Q1 of '18 is a great example of what happens when you have that optimal mix of unit types, which appeal to the broader spectrum of customers. This includes owners wanting to upgrade and potential new owners looking at an entry point. Phase I of Ocean Tower fits that description and helped drive contract sales growth of 14.6% in Q1 of '18. During that same period, owner closed rates and VPGs were among the highest in my 20 years in HGV.

Heading into '19, we knew our inventory mix differed from the beginning of '18, so we expected a lower growth rate in Q1 compared to the rest of the year. Our forecast was tracking through the first 2 months of the quarter. However, sales in March, which are typically stronger than January and February, were lighter than expected, especially in markets impacted by less available upgrade inventory. However, as more inventory comes online throughout 2019, we expect to see improved traction and year-over-year comps will become less challenging.

Another driver of a new guidance relates to our Cabo project, which we plan to open in Q4 of '19, but will now shift into '20 due to timing changes related to regulatory approval processes. This is a relatively short delay across those calendar years. We still expect Cabo to be in high demand once available so the shift does not impact the project's expected rate of returns.

Before I turn the call over to Dan, I want to reiterate that HGV remains positioned for long-term growth adhering to the strategy we outlined at Investor Day. We're executing on that strategy and investing in the business to bring an optimal mix of inventory to the market. At the end of this investment cycle, we would have embedded significantly more value into the enterprise and permanently reset the business to a higher level of earnings of free cash flow production. And when we succeed in that, we will succeed in creating meaningful value for our team members, owners and shareholders for many years to come.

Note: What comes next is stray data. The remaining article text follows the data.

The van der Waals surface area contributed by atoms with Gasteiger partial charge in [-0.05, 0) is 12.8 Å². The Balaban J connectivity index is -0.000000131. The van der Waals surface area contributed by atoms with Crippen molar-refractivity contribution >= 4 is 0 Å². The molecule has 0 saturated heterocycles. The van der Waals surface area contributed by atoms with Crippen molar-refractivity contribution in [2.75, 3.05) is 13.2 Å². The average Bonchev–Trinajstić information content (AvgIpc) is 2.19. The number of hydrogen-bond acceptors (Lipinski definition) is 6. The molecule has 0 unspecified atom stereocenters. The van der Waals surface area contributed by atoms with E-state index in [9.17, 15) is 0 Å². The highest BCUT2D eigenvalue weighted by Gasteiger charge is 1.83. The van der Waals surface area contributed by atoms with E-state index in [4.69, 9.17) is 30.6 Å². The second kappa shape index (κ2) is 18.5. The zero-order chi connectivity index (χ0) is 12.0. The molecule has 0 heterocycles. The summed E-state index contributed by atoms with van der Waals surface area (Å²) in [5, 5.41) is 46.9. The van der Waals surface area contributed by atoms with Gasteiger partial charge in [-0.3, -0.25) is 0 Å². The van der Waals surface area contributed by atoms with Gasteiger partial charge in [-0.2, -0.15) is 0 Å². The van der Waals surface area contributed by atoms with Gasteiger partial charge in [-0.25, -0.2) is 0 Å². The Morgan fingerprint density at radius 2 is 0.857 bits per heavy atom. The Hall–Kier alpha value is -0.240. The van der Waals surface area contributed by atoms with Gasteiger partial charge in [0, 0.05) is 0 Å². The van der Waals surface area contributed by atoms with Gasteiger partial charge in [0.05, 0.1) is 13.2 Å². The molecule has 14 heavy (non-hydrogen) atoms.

I'll now turn things over to Dan to walk you through our financial results. Dan?

Dan Mathewes -- Executive Vice President and Chief Financial Officer

Thank you, Mark, and good morning, everyone. Before getting into the numbers, just a quick reminder that last year's first quarter results reflect $37 million of net construction-related deferrals, $66 million in revenues and $29 million in expenses. At that, this year's first quarter results reflect no deferrals or recognitions. You can see the detail on Table T1 in the earnings release. Deferrals affect 3 line items in the real estate section of our P&L: sales of VOI net, cost of VOI sales and sales and marketing expenses. Financing, resort, club and rental are not affected by deferrals. Because deferrals create meaningful distortions to year-over-year comparisons, my comments today on net income, adjusted EBITDA and real estate results will exclude the net impact of construction-related deferrals. This is the way we look at the business, and we believe it provides a better perspective on period-over-period trends.

Taking this into consideration, the base for our comparisons to 2018 are as follows: Q1 2018 reported revenues were $367 million. Adding back the deferrals of $66 million results in a base for comparison of $433 million. On adjusted EBITDA, adding back the net deferrals of $37 million to reported adjusted EBITDA of $62 million results in $99 million. As previously mentioned, the net deferrals only impact our real estate results. Now let's get into the numbers. Total first quarter revenue increased 3.9% to $450 million, reflecting growth in the resort, club, rental and finance areas offset by modest decline in real estate. Real estate and finance segment revenues were flat at $307 million as segment adjusted EBITDA decreased 1% to $80 million and segment margin declined 30 basis points to 26.1%. Our recurring management and club fees help drive a 12% increase in resort and club segment revenues this quarter. Segment adjusted EBITDA increased 10% to $65 million and segment margin increased slightly to 59.1%. The strong performance in resort and club segment offset a modest decline in the real estate and finance segment resulting in adjusted EBITDA of $102 million or an increase of 3% on revenue growth of 3.9%. Net income was $55 million and diluted earnings per share was $0.58.